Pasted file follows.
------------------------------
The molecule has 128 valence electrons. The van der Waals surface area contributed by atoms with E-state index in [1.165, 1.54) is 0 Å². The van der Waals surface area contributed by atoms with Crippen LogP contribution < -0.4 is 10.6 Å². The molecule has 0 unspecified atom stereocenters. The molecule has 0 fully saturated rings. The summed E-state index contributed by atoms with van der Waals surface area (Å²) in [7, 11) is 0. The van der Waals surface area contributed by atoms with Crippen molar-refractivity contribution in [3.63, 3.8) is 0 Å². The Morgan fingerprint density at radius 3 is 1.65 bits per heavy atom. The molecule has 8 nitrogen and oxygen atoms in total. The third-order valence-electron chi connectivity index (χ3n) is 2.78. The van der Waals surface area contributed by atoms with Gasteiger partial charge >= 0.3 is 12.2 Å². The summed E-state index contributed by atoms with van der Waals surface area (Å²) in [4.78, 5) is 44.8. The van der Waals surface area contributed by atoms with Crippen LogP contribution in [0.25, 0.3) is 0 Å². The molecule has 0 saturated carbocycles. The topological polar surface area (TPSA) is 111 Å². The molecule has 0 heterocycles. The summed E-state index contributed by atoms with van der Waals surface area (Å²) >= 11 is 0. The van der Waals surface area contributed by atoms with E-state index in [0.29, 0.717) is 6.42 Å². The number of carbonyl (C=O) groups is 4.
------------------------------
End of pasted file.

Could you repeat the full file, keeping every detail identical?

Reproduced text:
The molecule has 128 valence electrons. The van der Waals surface area contributed by atoms with E-state index in [1.165, 1.54) is 0 Å². The van der Waals surface area contributed by atoms with Crippen LogP contribution < -0.4 is 10.6 Å². The molecule has 0 unspecified atom stereocenters. The molecule has 0 fully saturated rings. The summed E-state index contributed by atoms with van der Waals surface area (Å²) in [7, 11) is 0. The van der Waals surface area contributed by atoms with Crippen molar-refractivity contribution in [3.63, 3.8) is 0 Å². The Morgan fingerprint density at radius 3 is 1.65 bits per heavy atom. The molecule has 8 nitrogen and oxygen atoms in total. The third-order valence-electron chi connectivity index (χ3n) is 2.78. The van der Waals surface area contributed by atoms with Gasteiger partial charge >= 0.3 is 12.2 Å². The summed E-state index contributed by atoms with van der Waals surface area (Å²) in [4.78, 5) is 44.8. The van der Waals surface area contributed by atoms with Crippen LogP contribution in [0.25, 0.3) is 0 Å². The molecule has 0 saturated carbocycles. The topological polar surface area (TPSA) is 111 Å². The molecule has 0 heterocycles. The summed E-state index contributed by atoms with van der Waals surface area (Å²) >= 11 is 0. The van der Waals surface area contributed by atoms with E-state index in [0.29, 0.717) is 6.42 Å². The number of carbonyl (C=O) groups is 4.